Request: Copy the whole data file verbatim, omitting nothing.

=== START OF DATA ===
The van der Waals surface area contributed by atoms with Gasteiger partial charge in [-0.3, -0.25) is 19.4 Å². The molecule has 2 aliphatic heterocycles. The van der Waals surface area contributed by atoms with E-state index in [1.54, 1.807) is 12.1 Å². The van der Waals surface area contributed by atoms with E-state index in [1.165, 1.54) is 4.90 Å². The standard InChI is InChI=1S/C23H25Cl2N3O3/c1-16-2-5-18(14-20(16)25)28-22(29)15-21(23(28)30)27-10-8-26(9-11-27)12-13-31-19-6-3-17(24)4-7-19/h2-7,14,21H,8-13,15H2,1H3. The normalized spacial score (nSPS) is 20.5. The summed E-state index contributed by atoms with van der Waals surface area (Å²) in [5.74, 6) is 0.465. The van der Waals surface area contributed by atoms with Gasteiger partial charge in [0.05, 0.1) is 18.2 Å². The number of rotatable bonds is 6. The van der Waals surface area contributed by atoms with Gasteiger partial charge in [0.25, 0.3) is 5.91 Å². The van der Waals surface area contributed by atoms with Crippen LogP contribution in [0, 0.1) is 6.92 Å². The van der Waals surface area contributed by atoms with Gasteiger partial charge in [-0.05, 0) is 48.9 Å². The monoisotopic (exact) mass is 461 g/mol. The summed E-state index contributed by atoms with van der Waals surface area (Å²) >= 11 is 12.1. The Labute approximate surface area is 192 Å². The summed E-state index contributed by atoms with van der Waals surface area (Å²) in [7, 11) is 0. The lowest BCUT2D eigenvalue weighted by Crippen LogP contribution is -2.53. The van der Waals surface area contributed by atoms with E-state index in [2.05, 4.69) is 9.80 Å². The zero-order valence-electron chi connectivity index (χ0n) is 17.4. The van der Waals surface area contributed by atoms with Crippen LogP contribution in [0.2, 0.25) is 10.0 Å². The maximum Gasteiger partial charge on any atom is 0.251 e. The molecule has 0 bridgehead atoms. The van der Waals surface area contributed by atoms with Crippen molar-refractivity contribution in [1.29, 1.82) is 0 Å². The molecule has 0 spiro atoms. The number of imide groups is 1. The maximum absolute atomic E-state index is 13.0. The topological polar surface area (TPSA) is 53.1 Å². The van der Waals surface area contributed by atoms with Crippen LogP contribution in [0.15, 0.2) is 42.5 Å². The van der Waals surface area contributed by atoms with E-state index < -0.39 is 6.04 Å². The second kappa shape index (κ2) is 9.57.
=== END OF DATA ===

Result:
The van der Waals surface area contributed by atoms with Gasteiger partial charge in [-0.3, -0.25) is 19.4 Å². The molecule has 2 aliphatic heterocycles. The van der Waals surface area contributed by atoms with E-state index in [1.54, 1.807) is 12.1 Å². The van der Waals surface area contributed by atoms with E-state index in [1.165, 1.54) is 4.90 Å². The standard InChI is InChI=1S/C23H25Cl2N3O3/c1-16-2-5-18(14-20(16)25)28-22(29)15-21(23(28)30)27-10-8-26(9-11-27)12-13-31-19-6-3-17(24)4-7-19/h2-7,14,21H,8-13,15H2,1H3. The normalized spacial score (nSPS) is 20.5. The summed E-state index contributed by atoms with van der Waals surface area (Å²) in [5.74, 6) is 0.465. The van der Waals surface area contributed by atoms with Gasteiger partial charge in [0.05, 0.1) is 18.2 Å². The number of rotatable bonds is 6. The van der Waals surface area contributed by atoms with Gasteiger partial charge in [0.25, 0.3) is 5.91 Å². The van der Waals surface area contributed by atoms with Crippen LogP contribution in [0, 0.1) is 6.92 Å². The van der Waals surface area contributed by atoms with Gasteiger partial charge in [-0.05, 0) is 48.9 Å². The monoisotopic (exact) mass is 461 g/mol. The summed E-state index contributed by atoms with van der Waals surface area (Å²) >= 11 is 12.1. The Labute approximate surface area is 192 Å². The summed E-state index contributed by atoms with van der Waals surface area (Å²) in [7, 11) is 0. The lowest BCUT2D eigenvalue weighted by Crippen LogP contribution is -2.53. The van der Waals surface area contributed by atoms with E-state index in [2.05, 4.69) is 9.80 Å². The zero-order valence-electron chi connectivity index (χ0n) is 17.4. The van der Waals surface area contributed by atoms with Crippen LogP contribution in [0.2, 0.25) is 10.0 Å². The maximum Gasteiger partial charge on any atom is 0.251 e. The molecule has 0 bridgehead atoms. The van der Waals surface area contributed by atoms with Crippen molar-refractivity contribution in [1.29, 1.82) is 0 Å². The molecule has 0 spiro atoms. The number of imide groups is 1. The maximum absolute atomic E-state index is 13.0. The topological polar surface area (TPSA) is 53.1 Å². The van der Waals surface area contributed by atoms with Crippen LogP contribution in [0.15, 0.2) is 42.5 Å². The van der Waals surface area contributed by atoms with E-state index < -0.39 is 6.04 Å². The second kappa shape index (κ2) is 9.57.